Not an Options Trader? Here Are Simple Options Strategies for Beginners
As you have probably found out there are dozens of option strategies and systems that one can employ in the field of options investments. If you are a beginning options investor/trader do not be overwhelmed by this multitude of different option trading strategies. You only need to learn a few basic strategies and these should be enough to allow you to start investing in options profitably.
The strategies listed below are the ones that a beginning options trader will most want to use. These option strategies are not only used by beginners but are widely, and I mean widely, used by the general investing public, professionals, as well as financial institutions. These are the most popular trading systems in the industry. They are briefly summarized below for the reader’s guidance to give you an idea of what each strategy entails.
Strategy No. 1: Buying Calls
Buying call options are perhaps the easiest way, and it is, in fact, the most popular way, to enter the options investing arena. It is also, far and away the most frequently used options trading strategy by options investors. The main reason for this is that it offers the investor the opportunity to acquire rights to a particular stock issue with very little capital investment versus the large capital required to purchase the stock outright. Not only does it require little capital to enter a trade, it also provides the biggest profit potential if/when the trade goes the investor’s way. Much bigger profit potential than owning the underlying stock. But of course, as is always the case, the bigger the profit potential, the greater the risk. While the risk is greater, it is also limited. Should the underlying stock perform negatively, the options investor knows the exact amount of his potential loss while as a stock buyer his loss could escalate rapidly and continuously if the stock goes on a downward spiral. This feature of providing potentially immense profits versus very limited and defined loss is what makes the buying of calls so popular with the investing public.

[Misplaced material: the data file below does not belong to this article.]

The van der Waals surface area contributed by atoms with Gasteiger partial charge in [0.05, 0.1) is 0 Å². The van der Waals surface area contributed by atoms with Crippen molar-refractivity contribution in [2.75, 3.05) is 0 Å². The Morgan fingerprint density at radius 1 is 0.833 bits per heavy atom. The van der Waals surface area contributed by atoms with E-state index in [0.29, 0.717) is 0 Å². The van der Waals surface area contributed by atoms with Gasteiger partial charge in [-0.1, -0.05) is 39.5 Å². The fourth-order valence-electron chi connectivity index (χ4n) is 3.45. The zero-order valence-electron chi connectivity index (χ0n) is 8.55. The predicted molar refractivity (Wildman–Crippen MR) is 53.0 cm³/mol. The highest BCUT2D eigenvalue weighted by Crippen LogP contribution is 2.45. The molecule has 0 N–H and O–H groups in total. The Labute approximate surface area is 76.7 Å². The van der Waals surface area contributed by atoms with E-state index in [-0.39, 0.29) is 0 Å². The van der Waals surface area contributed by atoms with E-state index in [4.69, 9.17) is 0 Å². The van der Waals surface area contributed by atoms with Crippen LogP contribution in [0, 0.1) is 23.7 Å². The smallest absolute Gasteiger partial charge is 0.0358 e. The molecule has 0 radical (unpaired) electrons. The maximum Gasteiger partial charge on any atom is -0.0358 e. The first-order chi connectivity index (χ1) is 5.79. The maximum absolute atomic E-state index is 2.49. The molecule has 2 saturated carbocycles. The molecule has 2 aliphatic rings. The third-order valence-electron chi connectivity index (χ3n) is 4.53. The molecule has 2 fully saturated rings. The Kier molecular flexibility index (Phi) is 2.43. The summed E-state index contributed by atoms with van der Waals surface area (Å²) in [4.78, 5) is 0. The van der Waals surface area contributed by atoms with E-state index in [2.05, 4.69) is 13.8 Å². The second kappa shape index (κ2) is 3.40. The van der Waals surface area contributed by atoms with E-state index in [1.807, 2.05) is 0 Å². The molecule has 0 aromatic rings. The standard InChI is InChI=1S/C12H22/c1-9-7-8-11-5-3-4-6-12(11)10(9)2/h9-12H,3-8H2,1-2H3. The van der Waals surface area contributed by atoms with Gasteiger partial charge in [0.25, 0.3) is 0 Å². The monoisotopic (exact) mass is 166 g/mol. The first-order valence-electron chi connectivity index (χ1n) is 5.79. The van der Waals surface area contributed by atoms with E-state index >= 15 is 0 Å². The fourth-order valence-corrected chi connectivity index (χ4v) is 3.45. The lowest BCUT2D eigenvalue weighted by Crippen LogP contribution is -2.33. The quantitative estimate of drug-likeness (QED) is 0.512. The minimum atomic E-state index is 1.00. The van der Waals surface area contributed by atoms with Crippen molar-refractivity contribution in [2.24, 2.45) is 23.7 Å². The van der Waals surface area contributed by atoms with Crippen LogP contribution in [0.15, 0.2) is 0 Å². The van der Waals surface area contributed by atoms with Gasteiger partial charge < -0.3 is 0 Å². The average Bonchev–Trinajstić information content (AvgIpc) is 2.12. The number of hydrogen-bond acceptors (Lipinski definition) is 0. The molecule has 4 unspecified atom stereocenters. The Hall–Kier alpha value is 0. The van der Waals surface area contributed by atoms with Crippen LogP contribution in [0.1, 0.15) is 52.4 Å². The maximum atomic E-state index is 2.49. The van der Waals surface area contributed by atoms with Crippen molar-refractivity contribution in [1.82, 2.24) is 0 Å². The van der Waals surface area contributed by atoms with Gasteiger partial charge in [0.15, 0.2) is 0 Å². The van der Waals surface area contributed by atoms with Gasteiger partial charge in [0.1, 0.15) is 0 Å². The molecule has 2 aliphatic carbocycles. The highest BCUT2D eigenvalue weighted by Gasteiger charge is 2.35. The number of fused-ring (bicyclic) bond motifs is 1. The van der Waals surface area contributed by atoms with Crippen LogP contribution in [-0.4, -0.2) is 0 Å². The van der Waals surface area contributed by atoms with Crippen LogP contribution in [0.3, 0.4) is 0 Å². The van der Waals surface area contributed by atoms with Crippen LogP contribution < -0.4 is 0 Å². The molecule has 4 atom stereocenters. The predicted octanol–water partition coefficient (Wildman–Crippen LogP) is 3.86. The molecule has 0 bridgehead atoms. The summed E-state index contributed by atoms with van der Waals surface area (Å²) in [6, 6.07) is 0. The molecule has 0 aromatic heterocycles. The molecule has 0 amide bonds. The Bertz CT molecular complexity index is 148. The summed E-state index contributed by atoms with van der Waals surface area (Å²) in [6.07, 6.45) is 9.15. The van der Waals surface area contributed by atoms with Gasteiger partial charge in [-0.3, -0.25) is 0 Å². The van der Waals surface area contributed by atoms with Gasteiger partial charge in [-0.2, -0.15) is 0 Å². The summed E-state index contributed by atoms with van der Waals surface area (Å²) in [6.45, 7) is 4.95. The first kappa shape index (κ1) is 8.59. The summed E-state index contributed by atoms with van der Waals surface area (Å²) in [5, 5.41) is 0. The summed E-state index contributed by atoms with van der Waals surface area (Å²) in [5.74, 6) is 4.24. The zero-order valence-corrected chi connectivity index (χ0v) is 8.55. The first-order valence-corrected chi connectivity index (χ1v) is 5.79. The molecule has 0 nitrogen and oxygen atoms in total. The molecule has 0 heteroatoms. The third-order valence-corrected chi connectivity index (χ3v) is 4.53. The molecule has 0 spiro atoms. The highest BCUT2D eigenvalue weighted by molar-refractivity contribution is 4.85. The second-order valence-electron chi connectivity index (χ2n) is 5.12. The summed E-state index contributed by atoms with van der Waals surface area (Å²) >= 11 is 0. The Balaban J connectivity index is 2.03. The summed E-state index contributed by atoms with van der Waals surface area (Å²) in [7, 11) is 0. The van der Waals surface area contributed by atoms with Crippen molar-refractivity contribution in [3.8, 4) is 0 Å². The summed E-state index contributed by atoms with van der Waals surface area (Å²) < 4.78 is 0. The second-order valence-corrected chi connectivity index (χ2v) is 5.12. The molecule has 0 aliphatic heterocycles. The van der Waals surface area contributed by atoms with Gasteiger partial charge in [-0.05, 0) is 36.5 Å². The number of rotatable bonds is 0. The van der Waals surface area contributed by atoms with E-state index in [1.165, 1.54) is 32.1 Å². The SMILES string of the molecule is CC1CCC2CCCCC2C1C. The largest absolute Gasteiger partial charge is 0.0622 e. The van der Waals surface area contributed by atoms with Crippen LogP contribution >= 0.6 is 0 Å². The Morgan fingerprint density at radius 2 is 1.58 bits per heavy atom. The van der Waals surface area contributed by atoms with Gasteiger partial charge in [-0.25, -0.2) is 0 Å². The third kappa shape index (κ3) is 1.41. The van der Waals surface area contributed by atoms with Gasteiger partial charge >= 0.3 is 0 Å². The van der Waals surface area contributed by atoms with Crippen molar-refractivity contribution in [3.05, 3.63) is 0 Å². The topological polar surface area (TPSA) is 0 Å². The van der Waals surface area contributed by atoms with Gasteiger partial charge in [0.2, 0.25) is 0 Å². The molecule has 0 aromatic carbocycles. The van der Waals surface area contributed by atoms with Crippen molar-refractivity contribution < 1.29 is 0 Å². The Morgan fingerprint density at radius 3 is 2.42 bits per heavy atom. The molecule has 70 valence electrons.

Strategy No. 2: Buying Puts
This simple options trading strategy is the one to use if the investor sees the market heading in a totally different direction from what the call option buyer views. In this method, the speculative investor buys put options in the belief that the underlying stock of his choice is or will be moving downward.
We can say that buying put options is the exact opposite of buying calls. Again, like buying calls it is also a very popular option trading strategy because of its simplicity. More than anything else it has become the favorite trading style of those stock speculators who specialize in short selling stocks. Short selling stocks is a very risky investment proposition and is in fact very closely monitored by stock brokers. Only very qualified stock investors are allowed to engage in short selling stocks. They are required to maintain a large capital balance in their broker account and have to go through a process of strict screening. On the other hand, a put option buyer does not have to go through all this investigative process and by simply buying put options he can achieve the same objective as the stock short seller, and that is, to profit on a stock that is going on a negative direction. The put option buyer is also not required to have a large capital balance with his broker.